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One-pot pasta method cuts time and effort while boosting flavor

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One-pot pasta

One-Pot Pasta − Sausage and Zucchini Farfalle.

A lot of folks love pasta, but they don’t like waiting for that big pot of water to boil.

Here’s a little (well-known) secret: You don’t need all that water to cook pasta.

One-pot pasta

One-Pot Pasta − Tomato-Basil Linguine.

Not only that, but you can cook pasta and everything you need for a whole meal — tomatoes, meat, vegetables — in one pot at the same time. And you can do it all in less than 30 minutes.

The one-pot pasta method not only saves time, water and cleanup, but also makes a nearly effortless sauce.

One-pot pasta

One-Pot Pasta − Chicken, Bacon and Spinach Shells.

So if you like recipes that give you a lot of flavor for only a little effort, give this method a try.

Part of what happens when you cook the pasta this way is it absorbs a lot of flavor compared to cooking it in water. To a certain extent, the sauce has been absorbed into the pasta, and that makes for good eating. Also, as the pasta cooks, it releases starch into the liquid, helping to thicken the sauce and ensure that it coats the pasta well.

One-pot pasta

One-Pot Pasta − Chicken, Bacon and Spinach Pasta.

This method does require some attention to the proportions of pasta to liquid.

If you want the CliffsNotes version for someone who just needs to fuel up the family with the least possible effort, take a 24-ounce jar of any brand tomato sauce and bring it to a boil with 2 cups water. Stir in 8 ounces of spaghetti, cover and cook 12 to 15 minutes, stirring often, until the pasta is tender. Serve with cheese of your choice. You can add ground meat or sausage to this, as long as you brown it first. You also can increase the pastas to 12 ounces provided that you increase the water to 3 cups.

One-pot pasta

One-Pot Pasta − Tomato-Basil Linguine 

The recipes below use 1 pound pasta with about 2 cups of tomatoes and 3 to 4 cups liquid — cooked covered. But consider that a general guideline.

You can use water for the liquid, but broth is even better because, as mentioned before, the pasta is going to absorb whatever flavor is in the liquid.

One-pot pasta

One-Pot Pasta − Sausage and Zucchini Pasta 

I used fresh tomatoes in these recipes because it’s summer, and the local tomatoes taste so good. Sometimes I peel them; sometimes I don’t. (To peel, core, then cut an X into the other end and drop into boiling water about 1 minute to loosen the skins. You also can grate the tomato — the skin will end up in your hand once the pulp is removed.) I like using cherry tomatoes partly because the skins don’t bother me.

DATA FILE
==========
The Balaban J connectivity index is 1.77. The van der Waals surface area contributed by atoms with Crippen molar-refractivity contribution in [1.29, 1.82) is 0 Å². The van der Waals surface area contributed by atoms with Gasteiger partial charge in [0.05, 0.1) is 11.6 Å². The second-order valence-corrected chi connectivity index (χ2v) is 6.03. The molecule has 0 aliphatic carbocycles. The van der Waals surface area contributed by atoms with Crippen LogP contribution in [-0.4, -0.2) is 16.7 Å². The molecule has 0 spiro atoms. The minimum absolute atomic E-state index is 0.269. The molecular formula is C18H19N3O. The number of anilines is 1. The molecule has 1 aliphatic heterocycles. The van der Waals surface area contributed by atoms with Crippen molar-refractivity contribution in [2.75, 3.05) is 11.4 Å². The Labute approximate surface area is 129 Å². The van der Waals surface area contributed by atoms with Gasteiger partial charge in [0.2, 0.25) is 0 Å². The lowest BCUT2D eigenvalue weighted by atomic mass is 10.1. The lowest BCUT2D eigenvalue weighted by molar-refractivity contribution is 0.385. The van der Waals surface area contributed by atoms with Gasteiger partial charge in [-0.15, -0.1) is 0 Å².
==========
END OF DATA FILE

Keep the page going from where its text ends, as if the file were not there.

You can use canned tomatoes if desired. For a bit less tomatoey sauce, use a 14.5-ounce can and 4 cups liquid. For a more tomatoey sauce, use a 28-ounce can and use only 3 cups liquid. Or stick with the recipe’s instruction to use 2 cups of tomatoes (about ²/³ of a 28-ounce can).

One-pot pasta

One-Pot Pasta − Chicken, Bacon and Spinach Pasta 

A wider Dutch oven tends to work better with these recipes — helping the liquid to evaporate — but a narrower soup pot will work, too. Nonstick can be useful, as the goal is to cook off all the excess liquid before the pasta overcooks.

One-pot pasta

One-Pot Pasta − Tomato-Basil Linguine

Depending on factors such as how liquidy your tomatoes are, the type of pasta and how hot your stove is, you may have to make adjustments as you go.

If not every teaspoon of liquid gets absorbed, that’s OK. More important is that you don’t let the pasta overcook.

For best results, watch the pot closely and taste the pasta often to determine if it’s done. If the liquid has been absorbed, and the pasta is still a bit too toothsome, add a ¼ to ½ cup liquid, re-cover and cook a few more minutes. Conversely, if the pasta is done but the sauce seems thin, remove the lid and turn up the heat to medium or medium-high and stir often for a minute or two until some of the liquid has evaporated and the sauce has thickened.

Note that adding cheese will help thicken the sauce, too.

One-pot pasta

One-Pot Pasta − Sausage and Zucchini Pasta

A couple of other notes about cooking pasta this way:

1) Be sure to salt the dish, but don’t salt it nearly as much as you would salt traditional pasta water, because none of the salt goes down the drain — it all stays in the dish. Taste the liquid before you add the pasta; it should be well seasoned but not overly salty.

2) Cover the pot while cooking the pasta. You don’t want the liquid to boil off. You want the pasta to absorb it. (Some other one-pot pasta recipes call for uncovered pots, but they also use a lot more liquid.)

3) Reduce the heat once you stir in the pasta. Medium-low is usually sufficient when cooking pasta in a covered pan.

4) Stir it occasionally. You don’t want the pasta to stick together. You also don’t want it to stick to the bottom of the pan and burn.

Note that the sauce you get with this method is just enough to coat the pasta and other ingredients. You will not find a lake of tomato sauce in the pot here. So, if you’re the kind of person that needs your pasta drowning in boatloads of sauce, this method may not be for you.

One-pot pasta

One-Pot Pasta − Chicken, Bacon and Spinach Pasta 

But if you like the idea of a 30-minute meal that practically cooks itself and leaves you just one pot to clean, give these recipes a try.



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